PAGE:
But growth wasn’t just happening for ecommerce builders. Social media also underwent a time of development. Although a social media profile doesn’t come with the same level of ownership and representation as a website, it’s cemented itself as a must-have supplementary tool.
With Facebook marketplaces launching in 2016, Instagram introducing shoppable posts in 2017, and Pinterest following suit in 2021, social media is an ideal way to spread your reach and maintain an active online presence.
Of course, it’s impossible to talk about ecommerce in these years without mentioning the COVID-19 pandemic. This had a huge impact on the trajectory of ecommerce, accelerating it rapidly as businesses pivoted to meet the challenges the pandemic created.
With almost the entire population consigned to their couches, online shopping boomed. Over two billion people purchased goods or services online and, as a result, the ecommerce industry grew by 44%, with e-retail sales surpassing 4.2 trillion US dollars.
In this period, many brands were forced to branch out into spaces that they might not have previously considered, and those that hadn’t moved into ecommerce found that they had very little choice. But what does this mean for us now?
The rapid growth of the last two years has caused most brands to grow up faster than they might have done originally. Innovations that were a few years off are already well-oiled parts of the selling machine. This means we’re poised at a point where there’s a ton of room for brands to get creative and experiment with the way they sell and deliver services to their customers.
Competition is fierce, ideas are big, and the future holds a lot of promise.
Advice From the Experts
Global shutdowns made ecommerce necessary, and technological advancements made it more efficient. Ecommerce was already a rapidly growing industry before the COVID-19 pandemic. When in-person shopping became extremely difficult, if not impossible, consumers had to look to the internet for their wants and needs. Technology developers and retailers adapted to this new reality by optimizing their mobile websites and social media channels, expanding payment options, and improving privacy and security policies.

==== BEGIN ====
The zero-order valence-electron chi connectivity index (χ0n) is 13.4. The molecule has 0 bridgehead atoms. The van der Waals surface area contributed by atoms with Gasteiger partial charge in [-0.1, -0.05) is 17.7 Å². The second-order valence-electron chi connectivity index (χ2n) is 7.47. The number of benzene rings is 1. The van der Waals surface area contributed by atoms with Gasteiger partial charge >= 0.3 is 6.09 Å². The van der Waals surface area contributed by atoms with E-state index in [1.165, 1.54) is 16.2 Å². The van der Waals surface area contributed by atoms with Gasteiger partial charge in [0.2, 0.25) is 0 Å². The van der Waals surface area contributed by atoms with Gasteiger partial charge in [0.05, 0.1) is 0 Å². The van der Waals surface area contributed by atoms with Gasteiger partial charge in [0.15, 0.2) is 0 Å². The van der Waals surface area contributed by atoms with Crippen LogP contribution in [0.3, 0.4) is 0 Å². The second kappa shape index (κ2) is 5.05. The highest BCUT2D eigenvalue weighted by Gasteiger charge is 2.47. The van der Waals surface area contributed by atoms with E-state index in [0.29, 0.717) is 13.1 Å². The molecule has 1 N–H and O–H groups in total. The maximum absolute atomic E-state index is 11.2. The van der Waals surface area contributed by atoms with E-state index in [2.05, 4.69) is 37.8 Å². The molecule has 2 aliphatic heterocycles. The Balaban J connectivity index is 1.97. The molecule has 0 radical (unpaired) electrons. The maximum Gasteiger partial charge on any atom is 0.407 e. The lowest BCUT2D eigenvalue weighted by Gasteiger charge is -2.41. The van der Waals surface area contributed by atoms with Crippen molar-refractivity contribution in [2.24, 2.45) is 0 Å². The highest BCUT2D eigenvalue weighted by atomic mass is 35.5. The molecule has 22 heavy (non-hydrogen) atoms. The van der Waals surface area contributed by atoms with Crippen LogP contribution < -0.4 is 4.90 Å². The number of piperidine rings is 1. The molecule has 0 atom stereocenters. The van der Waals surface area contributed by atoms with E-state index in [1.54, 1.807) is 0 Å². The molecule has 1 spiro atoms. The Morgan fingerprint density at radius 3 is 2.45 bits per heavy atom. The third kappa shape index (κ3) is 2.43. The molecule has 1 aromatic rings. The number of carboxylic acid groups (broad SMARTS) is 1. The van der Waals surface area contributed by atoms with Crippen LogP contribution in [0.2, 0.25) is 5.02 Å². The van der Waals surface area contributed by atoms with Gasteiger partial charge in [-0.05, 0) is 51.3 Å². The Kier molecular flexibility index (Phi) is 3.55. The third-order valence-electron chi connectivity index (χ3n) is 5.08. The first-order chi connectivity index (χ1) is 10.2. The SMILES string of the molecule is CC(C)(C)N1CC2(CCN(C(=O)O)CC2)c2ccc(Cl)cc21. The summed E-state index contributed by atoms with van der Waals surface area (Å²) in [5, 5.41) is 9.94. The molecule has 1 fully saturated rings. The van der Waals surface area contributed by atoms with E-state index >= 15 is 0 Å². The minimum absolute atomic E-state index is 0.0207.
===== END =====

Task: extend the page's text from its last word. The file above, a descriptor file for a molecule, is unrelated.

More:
Thanks to the development of the past two decades, ecommerce has reached a pinnacle. In 2020 alone, 150 million new shoppers turned to the online market, resulting in an all-time high. The growth across the pandemic has been triple that of 2019’s 15.1% increase.
One of the clearest conclusions to draw from all this is that in-store sales are in decline. Online sales were responsible for 101% of all retail growth in 2020, pushing physical brick and mortar businesses to the wayside. There’s a good chance that this shift was always going to be inevitable, but the impact of the pandemic has accelerated the process by roughly five years.
Because of this, there’s been a clear increase in active online stores. Sites like Shopify have seen 26% more live stores in the past two years, while Wix has seen an increase of 35%.
Interestingly, however, WordPress hasn’t experienced the same kind of growth. Its live sites have only grown by 4% between 2019 and 2021. Although businesses recognize the need to move online, they’re being more selective about how they do it, choosing solutions that prioritize ease of use, rather than the historically more popular open-source platforms.
Of course, creating a site with a website builder like Wix or Shopify doesn’t guarantee a successful and active site. Our own studies show that over a 12-month period, 16% of sites will remain under construction, with a further 41% going completely dormant.
So what does this mean in practice? It’s easy to list off a ton of stats and numbers, but it’s harder to translate that into practical impact.
Below, we’ve highlighted three of the biggest learnings to come out of ecommerce’s formidable growth spurt:
Ecommerce has become more accessible
Creating an ecommerce store is no longer only achievable by professional designers and developers. The emergence of platforms like Shopify, Wix, and BigCommerce makes it much simpler for average business owners to expand out into the online world without breaking the bank.
Taking payments online is now also much easier. Well-established names like PayPal have simplified their integrations, while newer providers such as Stripe have stripped back the whole process. Completing transactions online is no longer a headache.
Technology has made the industry more dynamic
Long gone are the days when perusing the internet meant chaining yourself up to a desktop for hours on end. The era of mobile is truly upon us.
From payments to browsing, going mobile has become the norm. This has only been further solidified by the weight Google now places on mobile-friendliness when judging website rankings. Nowadays, mobile optimization is a must, forcing even the most reluctant of online stores to reevaluate their designs for more compact screens.
Not everything is going to be a success
Although growth often indicates fertile soil for new business ideas, that doesn’t mean everything is going to be an instant success. Although the past two decades have played witness to a lot of victories, there have been some failures and false starts, too.
For example, ecommerce and social media have been intertwined since the early noughties. Yet, we’re only just seeing this channel come into its own and innovate with online selling. Other endeavors such as online subscription boxes and websites like Groupon had promising starts, only to falter further down the line and fail to fulfill their full potential.